It may be a clichéd complaint, but more often than not the Academy has got the Best Picture Oscar dead wrong. Sometimes, as with Crash, their mistake is obvious and the outcry is instant; on other occasions, as with Citizen Kane, both the Academy and the public have taken time to see the error of their ways. And then we have Dances with Wolves, which beat Goodfellas to the big gong to deny Martin Scorsese his Oscar for a third time. While not as crass a mistake as the others, time has not been kind to Kevin Costner's debut, which now seems long on principle but short on actual story.
The obvious way to prey on Dances with Wolves would be to attack Costner's subsequent career. His later efforts behind the camera have left a lot to be desired, with Waterworld running hugely over budget and The Postman being the dictionary definition of tedious. His acting style and drawling delivery suggest a man who takes himself far too seriously, rivalling only Nicolas Cage for stony-faced absurdity. But a quick glance at his back catalogue reveals a slightly more complicated picture. Lest we forget, Costner was once an admired and popular actor, who acquitted himself perfectly well in No Way Out, The Untouchables and Field of Dreams. And for all the gaping flaws in his directorial efforts, you could never accuse him of going in with anything but the very best intentions.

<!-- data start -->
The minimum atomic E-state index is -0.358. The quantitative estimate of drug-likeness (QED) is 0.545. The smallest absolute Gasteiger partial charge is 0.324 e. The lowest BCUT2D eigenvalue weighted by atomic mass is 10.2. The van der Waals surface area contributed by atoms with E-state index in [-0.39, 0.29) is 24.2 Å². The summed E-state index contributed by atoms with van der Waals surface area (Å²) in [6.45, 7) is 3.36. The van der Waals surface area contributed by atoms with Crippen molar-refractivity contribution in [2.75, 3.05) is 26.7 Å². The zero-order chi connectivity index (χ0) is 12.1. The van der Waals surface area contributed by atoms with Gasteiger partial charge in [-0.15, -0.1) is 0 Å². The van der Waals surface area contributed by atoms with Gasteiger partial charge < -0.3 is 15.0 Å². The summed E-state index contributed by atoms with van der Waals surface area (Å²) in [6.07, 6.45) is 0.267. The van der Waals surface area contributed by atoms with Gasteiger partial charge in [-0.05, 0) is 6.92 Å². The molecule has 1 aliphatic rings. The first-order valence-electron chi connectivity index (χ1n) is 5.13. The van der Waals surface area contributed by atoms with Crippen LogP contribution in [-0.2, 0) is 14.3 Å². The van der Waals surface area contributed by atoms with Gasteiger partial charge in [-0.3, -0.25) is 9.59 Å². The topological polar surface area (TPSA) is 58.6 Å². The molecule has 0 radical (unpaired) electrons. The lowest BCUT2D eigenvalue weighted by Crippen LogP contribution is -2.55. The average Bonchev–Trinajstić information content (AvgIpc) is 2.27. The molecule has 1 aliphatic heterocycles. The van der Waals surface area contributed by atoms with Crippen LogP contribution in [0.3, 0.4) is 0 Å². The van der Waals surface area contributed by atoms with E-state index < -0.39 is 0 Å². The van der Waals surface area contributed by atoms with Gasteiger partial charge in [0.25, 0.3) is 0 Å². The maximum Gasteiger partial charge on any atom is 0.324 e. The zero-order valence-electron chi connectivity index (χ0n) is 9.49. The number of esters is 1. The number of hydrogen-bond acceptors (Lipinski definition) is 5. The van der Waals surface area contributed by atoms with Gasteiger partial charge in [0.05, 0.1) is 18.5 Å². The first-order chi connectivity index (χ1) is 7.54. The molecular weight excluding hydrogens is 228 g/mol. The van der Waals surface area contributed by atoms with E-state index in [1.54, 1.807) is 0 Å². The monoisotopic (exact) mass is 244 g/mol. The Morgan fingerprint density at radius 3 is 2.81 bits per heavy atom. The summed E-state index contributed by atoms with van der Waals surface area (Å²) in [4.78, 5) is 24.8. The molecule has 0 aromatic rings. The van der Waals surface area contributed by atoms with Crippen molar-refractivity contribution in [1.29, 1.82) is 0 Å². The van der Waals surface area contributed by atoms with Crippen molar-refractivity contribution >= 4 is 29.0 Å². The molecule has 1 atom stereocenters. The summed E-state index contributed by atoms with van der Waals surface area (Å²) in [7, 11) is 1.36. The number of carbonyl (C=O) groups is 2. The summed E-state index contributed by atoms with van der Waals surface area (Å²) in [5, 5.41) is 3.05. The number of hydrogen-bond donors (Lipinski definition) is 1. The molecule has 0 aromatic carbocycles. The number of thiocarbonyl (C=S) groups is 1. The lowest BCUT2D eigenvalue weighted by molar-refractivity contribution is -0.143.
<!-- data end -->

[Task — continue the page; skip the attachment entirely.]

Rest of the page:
The most obvious quality of Dances with Wolves is that it is very even-handed towards its subject matter. It approaches the relationship between Native Americans and American soldiers with the same restraint and intelligence that Clint Eastwood applied to the subject of revenge in Unforgiven. There has clearly been a lot of effort expended by Costner and the writer Michael Blake to get away from the clichéd depiction of Native Americans as a backward, violent people, who deserved everything they got from the brave, civilised white men driving them off the land in the name of God and Progress.
You also have to applaud Costner's ambition as a director. There are few actors, let alone big stars, who would have taken on such a big project first time out. Costner was shooting in mostly external locations for four months, including several elaborate sequences with hundreds of real horses and buffalo. His commitment was such that he nearly broke his back from doing his own stunts, and stumped up over $3m of his own money to cover the costs incurred by bad weather. Costner was prepared to take risks with Dances with Wolves, and that deserves praise regardless of whether the film works or not.